The new year is upon us and it will bring new trends. But some old 2020 trends will also continue. Here are four we believe we’ll see more of in 2021!
1. Virtual Events
From webinars to concerts, the novel coronavirus sent many events virtual. That will likely continue since Jamaica must wait until the second half of 2021 for our COVID-19 vaccines, making in-person events still risky. There won’t be many complaints because the virtual events are more affordable. Here the easy-to-use live-streaming platforms have seen many successes like FAME Frequency’s Virtual Party series and JV Capital’s ‘Funding through Alternative Investment’ webinars. In-person events offer a certain ‘je ne sais quoi’, but online events aren’t going anywhere any time soon.
2. Micro Weddings
COVID-19 forced many couples to postpone their nuptials this year. But plans for a big “dream wedding” in 2021 are likely pies in the sky. In 2021, expect to see more couples embracing the “micro-wedding” trend. These small affairs are cost-effective and must be COVID-19 compliant. However, the “likkle but tallawah” principle applies. Unlike big weddings, micro-weddings let couples keep things intimate and personal and create an unforgettable experience for them and their specially-invited guests.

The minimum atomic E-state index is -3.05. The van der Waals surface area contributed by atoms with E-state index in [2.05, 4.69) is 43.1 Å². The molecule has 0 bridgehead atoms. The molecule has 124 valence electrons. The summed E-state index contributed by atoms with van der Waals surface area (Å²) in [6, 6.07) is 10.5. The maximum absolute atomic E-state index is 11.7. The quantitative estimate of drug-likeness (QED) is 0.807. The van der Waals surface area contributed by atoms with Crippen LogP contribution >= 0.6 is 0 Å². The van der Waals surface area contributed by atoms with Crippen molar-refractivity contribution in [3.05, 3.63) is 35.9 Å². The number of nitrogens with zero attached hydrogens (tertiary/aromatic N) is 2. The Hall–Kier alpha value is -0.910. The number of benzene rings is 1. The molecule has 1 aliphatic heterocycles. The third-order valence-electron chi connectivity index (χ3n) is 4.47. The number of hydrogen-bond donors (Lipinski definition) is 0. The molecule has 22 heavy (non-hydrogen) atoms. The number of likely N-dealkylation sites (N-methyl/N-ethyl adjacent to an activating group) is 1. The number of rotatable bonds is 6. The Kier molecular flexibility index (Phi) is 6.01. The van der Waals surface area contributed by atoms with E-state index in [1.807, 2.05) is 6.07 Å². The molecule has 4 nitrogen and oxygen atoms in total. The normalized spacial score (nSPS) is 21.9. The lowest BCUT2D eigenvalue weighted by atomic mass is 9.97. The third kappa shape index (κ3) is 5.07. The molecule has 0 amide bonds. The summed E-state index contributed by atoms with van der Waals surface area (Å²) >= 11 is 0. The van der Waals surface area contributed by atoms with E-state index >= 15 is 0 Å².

3. Climate change awareness
COVID-19 overshadowed the climate change monster in 2020, but the threat still looms. This year’s heavy rains and flooding and subsequent damage to our infrastructure show Jamaica must take climate change seriously. One helpful note is that in January 2021 we enter the third phase of the plastic ban started in 2019. And recently we were designated the lead national authority of eight Caribbean countries for the Green Climate Fund Civil Society Organisations initiative that will “scale up innovative climate change solutions among civil society groups and non-governmental organisations (NGOs).”
4. Mental Health Awareness
If 2020 taught us one thing, it is that health is wealth and we should be more mindful of it. This year’s stresses pushed mental health in Jamaica to the brink. Mothers found they can’t do it all, and the innocence of children doesn’t seem to make them immune to anxiety. Men realized they need to be more open about their feelings, lest they put their lives at risk. Until now, mental health remained a taboo subject for many. We hope in 2021 that most of us will be more cognizant of our limitations as a species
Wishing you all the best for the new year!